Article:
Determined to rescue trapped cargoes, decongest the terminal and ensure evacuation of containers, the Nigerian Shippers’ Council (NSC) has resumed rail operations to APM Terminal in Lagos Port.
According to the Executive Secretary NSC, Mr. Hassan Bello, the revival of rail evacuation would help decongest the terminal and allow export cargoes trapped at various private garages and port corridors access the ports through the road.
Bello, who was represented by the Director, Regulatory Services, Mrs. Ifeoma Ezedinma, at the official flag-off in Lagos, described export as key to the growth of the nation’s economy. “The terminals must be decongested for export goods to gain access into the port”.
The executive secretary further noted that there is an existing Standard Operating Procedures (SOP) developed between the Nigerian Railway Corporation (NRC), and APM Terminal Apapa to be supervised by the Council for cargo evacuation from the seaport through rail.
“Evacuation of cargoes through the seaports will be done through railway, badges. Eventually, export cargoes will be mandated to come through the roads because with rail and badges the port will be decongested for export to come in through the road,”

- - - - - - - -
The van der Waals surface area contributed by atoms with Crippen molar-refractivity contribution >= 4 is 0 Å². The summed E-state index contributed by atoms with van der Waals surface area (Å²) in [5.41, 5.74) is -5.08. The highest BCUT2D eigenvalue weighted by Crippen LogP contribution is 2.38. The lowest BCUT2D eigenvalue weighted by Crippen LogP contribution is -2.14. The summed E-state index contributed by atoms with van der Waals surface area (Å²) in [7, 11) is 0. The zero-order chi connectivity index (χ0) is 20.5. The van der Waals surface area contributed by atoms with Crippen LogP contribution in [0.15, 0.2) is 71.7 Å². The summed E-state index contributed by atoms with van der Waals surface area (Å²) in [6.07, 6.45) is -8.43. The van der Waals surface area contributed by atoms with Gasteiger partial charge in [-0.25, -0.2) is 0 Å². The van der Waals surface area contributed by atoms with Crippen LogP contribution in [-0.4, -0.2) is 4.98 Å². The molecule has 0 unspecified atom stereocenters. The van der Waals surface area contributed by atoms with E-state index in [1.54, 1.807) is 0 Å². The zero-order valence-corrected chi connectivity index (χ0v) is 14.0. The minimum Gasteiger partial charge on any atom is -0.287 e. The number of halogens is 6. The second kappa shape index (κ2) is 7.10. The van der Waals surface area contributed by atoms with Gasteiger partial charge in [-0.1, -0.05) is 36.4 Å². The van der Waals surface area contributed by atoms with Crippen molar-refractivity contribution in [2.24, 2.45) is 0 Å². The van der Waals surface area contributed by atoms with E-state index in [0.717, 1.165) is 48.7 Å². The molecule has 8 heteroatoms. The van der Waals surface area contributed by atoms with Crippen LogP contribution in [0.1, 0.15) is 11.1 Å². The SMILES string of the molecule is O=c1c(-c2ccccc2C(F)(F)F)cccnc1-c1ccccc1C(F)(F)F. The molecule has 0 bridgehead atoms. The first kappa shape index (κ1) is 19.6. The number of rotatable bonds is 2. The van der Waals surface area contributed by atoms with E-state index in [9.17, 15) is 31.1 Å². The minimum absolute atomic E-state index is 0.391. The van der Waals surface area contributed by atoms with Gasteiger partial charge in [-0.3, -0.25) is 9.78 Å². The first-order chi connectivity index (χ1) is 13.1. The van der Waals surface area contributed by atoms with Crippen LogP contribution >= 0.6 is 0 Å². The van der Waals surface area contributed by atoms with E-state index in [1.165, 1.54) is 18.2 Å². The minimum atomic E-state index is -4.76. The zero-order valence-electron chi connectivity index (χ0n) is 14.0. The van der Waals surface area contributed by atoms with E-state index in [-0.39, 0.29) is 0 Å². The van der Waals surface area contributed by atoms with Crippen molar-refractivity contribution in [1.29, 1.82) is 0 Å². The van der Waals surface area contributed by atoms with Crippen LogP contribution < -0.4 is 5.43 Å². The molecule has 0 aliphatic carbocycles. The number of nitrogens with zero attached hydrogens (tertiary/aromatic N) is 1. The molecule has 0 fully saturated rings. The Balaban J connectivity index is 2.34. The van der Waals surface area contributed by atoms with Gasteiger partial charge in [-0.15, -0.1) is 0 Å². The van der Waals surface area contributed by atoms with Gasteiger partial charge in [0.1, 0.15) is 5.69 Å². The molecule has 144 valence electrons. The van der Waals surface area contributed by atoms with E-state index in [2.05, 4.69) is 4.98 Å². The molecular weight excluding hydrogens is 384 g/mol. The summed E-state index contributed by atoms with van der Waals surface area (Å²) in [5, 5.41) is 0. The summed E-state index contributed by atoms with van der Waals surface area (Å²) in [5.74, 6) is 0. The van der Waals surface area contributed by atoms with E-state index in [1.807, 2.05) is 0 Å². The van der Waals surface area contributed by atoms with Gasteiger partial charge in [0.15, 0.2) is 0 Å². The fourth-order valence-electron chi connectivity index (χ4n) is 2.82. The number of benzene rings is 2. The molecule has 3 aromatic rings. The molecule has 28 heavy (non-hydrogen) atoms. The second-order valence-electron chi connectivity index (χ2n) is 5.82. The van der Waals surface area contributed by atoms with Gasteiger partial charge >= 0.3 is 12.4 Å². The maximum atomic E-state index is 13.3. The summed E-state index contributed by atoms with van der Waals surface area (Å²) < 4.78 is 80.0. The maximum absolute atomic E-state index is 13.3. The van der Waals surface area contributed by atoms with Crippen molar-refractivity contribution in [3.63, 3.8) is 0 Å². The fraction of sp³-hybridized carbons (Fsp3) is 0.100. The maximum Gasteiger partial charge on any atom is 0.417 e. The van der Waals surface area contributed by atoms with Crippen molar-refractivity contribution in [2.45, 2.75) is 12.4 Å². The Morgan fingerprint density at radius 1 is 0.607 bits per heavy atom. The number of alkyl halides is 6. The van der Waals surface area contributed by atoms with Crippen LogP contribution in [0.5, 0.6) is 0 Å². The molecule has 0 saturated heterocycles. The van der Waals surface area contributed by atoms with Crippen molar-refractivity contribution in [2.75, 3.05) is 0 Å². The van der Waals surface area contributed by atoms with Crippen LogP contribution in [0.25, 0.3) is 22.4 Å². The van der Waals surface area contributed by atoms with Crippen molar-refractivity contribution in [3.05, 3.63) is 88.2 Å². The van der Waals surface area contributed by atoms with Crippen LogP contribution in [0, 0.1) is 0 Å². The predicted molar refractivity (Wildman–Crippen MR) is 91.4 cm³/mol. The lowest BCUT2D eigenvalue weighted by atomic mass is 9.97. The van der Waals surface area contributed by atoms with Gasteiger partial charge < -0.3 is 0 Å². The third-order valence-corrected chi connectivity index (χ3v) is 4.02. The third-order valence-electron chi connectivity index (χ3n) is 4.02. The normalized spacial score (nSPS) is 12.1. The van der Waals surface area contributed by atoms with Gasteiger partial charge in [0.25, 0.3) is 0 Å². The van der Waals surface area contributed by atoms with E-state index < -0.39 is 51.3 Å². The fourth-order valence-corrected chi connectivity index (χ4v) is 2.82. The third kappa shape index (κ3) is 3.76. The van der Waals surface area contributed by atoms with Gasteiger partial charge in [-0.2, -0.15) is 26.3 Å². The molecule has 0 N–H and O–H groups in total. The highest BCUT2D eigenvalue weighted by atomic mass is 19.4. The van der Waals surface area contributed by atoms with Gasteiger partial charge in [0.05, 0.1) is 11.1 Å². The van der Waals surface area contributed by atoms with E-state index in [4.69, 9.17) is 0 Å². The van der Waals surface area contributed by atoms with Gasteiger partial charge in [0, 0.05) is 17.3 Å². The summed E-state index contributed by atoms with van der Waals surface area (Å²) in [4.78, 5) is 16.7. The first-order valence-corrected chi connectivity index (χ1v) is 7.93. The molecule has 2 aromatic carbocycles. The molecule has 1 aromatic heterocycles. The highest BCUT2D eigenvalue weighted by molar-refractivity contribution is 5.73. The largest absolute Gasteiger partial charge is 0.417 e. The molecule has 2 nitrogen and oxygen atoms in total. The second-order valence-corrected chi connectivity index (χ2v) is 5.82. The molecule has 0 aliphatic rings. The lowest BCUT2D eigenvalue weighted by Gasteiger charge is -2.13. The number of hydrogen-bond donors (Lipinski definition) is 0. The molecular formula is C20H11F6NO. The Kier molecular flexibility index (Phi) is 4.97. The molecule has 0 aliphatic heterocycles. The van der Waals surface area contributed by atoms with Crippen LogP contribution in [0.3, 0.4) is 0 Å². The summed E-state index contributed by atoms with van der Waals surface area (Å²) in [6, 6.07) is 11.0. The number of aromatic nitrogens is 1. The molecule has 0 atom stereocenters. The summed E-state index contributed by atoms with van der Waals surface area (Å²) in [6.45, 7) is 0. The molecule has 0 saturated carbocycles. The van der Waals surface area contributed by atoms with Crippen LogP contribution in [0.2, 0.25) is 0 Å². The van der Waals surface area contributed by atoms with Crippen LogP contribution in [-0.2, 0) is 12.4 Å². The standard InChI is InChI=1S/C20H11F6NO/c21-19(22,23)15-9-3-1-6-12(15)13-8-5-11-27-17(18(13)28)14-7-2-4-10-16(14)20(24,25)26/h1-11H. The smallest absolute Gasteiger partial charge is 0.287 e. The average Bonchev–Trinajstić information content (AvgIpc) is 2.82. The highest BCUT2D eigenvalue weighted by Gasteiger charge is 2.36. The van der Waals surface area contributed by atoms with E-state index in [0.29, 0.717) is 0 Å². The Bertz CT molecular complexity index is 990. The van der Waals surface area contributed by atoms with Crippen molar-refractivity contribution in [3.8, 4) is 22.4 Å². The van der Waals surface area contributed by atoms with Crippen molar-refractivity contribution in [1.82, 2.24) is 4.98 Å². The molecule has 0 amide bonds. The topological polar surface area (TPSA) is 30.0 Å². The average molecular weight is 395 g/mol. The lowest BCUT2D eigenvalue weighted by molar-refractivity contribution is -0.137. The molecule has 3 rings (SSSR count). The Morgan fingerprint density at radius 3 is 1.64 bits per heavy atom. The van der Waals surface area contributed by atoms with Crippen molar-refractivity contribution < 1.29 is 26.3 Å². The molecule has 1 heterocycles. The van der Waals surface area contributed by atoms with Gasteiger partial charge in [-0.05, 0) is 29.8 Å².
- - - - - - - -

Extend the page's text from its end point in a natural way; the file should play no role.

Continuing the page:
Noting that the cost of freighting cargoes is less compared to other modes of transportation, he assured that the Council would monitor the process for compliance and sustainability.
He added, “The cost will be reduced because the economy of demand and supply, that is the market forces, will come in. And whoever causes a delay in the supply chain will pay because we will monitor the process.”
Speaking also, the External Affairs Manager, APM Terminals, Mr. Daniel Odibe, expressed that the new SOP would help bridge communication gap that it had experienced with NRC in the past and ultimately lead to more efficient cargo evacuation through the rail.
He said: “This is an important milestone being achieved here. It is something we have always asked for. We want to have a Standard Operating Procedure for receiving trains into the terminal and servicing them.”
He continued that it helps planning when you have free information about what is coming to you and when. “If we don’t have an agreed standard way of operating with the parties involved, you will definitely have gaps in communication”.
Hence, he commended the Shippers’ Council for bringing together NRC and APM Terminals to bridge that communication gap.
“Right now, we have an SOP that will enable us receive the right containers coming to APMT without any hindrance and also enable us to service the trains within the agreed timelines.
“We do not envisage more challenges with the commencement of the SOP, and it will also create a platform for us to meet, review the past and seek ways to improve,” he noted.
“What we proposed was four trains in a day within every 12 hours, but NRC advised we start with two and scale up as we go while assuring that the process will be sustained.”
He, however, noted that with a section of the bridge closed, it would go a long way to decongest the terminals at the port.Follow us on social media